Now whether his replacement Roberto Donadoni is the right kind of change only time will tell, shockingly he is yet to really abandon the 3-5-2, and of course time may very well turn out to be very limited when both demanding fans and a crazy president (yes another one) Aurelio De Laurentis, all expect rapid improvement.
When it comes to the players at least, improvement looks more certain.

They've held on to all of their key players and have used a considerable amount of money to attract players such as Luca Cigarini who is one Italy's most talented midfielders, proven striker Fabio Quagliarella, goalkeeper Morgan De Sanctis and one of the real breakthrough right-backs of last season, Columbian Juan Zuniga.

At least in the 3-5-2, defensively in the back things are the same, and realistically only further improvement from the promising Fabio Santacroce can make things better there.
He was already an important player last season where the team went from conceding 53 to 45, but the needed 10 goals or so improvement from that, to reach the very top, is just hard to imagine being produced by a three-man-backline.

The midfield has a lot of talent. Marek Hamsik's splendid two-way play is now joined by Cigarini who has a really good deep pass as well that should benefit the pace upfront, and with the rest of the bunch there is a nice mixture of steel and finesse not least from Uruguayan international Walter Gargano who Napoli really missed when he went down with a foot injury last season.

The real challenge is of course to get that mixture just right and with talented wingbacks galore plus all-round types of central midfielders, what is the best non-3-5-2 lineup even?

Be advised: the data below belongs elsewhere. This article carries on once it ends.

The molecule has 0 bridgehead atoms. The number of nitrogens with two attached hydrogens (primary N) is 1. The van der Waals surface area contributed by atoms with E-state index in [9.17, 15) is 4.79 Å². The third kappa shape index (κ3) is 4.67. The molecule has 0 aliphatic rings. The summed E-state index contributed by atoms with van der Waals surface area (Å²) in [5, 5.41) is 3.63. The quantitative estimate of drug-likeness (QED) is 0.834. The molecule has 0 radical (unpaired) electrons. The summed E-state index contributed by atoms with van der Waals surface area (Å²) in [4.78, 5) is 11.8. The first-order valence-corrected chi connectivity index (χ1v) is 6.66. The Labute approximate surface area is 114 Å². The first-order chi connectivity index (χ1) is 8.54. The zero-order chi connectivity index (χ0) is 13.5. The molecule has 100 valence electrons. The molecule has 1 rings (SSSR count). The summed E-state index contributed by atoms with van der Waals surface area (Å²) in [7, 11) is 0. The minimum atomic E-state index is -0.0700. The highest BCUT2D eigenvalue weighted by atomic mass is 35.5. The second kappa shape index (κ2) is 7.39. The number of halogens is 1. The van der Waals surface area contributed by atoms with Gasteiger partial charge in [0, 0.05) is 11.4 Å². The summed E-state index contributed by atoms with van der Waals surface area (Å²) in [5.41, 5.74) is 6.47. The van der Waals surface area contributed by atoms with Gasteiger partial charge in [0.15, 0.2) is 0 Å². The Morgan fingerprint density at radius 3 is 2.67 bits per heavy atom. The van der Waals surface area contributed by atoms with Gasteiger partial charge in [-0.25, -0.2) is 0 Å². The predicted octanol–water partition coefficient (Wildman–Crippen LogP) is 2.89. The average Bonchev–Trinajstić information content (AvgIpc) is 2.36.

Up front Argentinian wizard Lavezzi and reliable Quagliarella can easily be part of a flexible three forward line that would help a four man midfield some, but that means a key role for so far not that impressive striker Denis, and that might not be worth it either.

I would think the most logical thing would be Donadoni's own 4-3-1-2 system. With Hamsik behind Lavezzi and Quagliarella, plus a three man midfield including Cigarini with the rest of the spots up for grabs.
To me that system looks good enough both ways with the squad players Napoli have. But if Donadoni really is still using the 3-5-2 it must be because he thinks the player material continues to be better suited for that, and that with the reinforcements now in place he can do better with it than Reja did.

The problem I see is that expectations are not just to be somewhat better, but A WHOLE LOT BETTER, and that I seriously doubt can come from a 3-5-2 formation.

Worth watching:Ezequel Lavezzi
: For real or one of those overrated youtube sensations?
Build a lot like Carlos Tevez he doesn't have the same strenght and stamina but tons of skills and pace.
Great pace with the ball too.
Surrounded by better talent this year he should be even better.
Watch this season for hopefully better passing, consistency and decisionmaking and Napoli have themselves an elite player.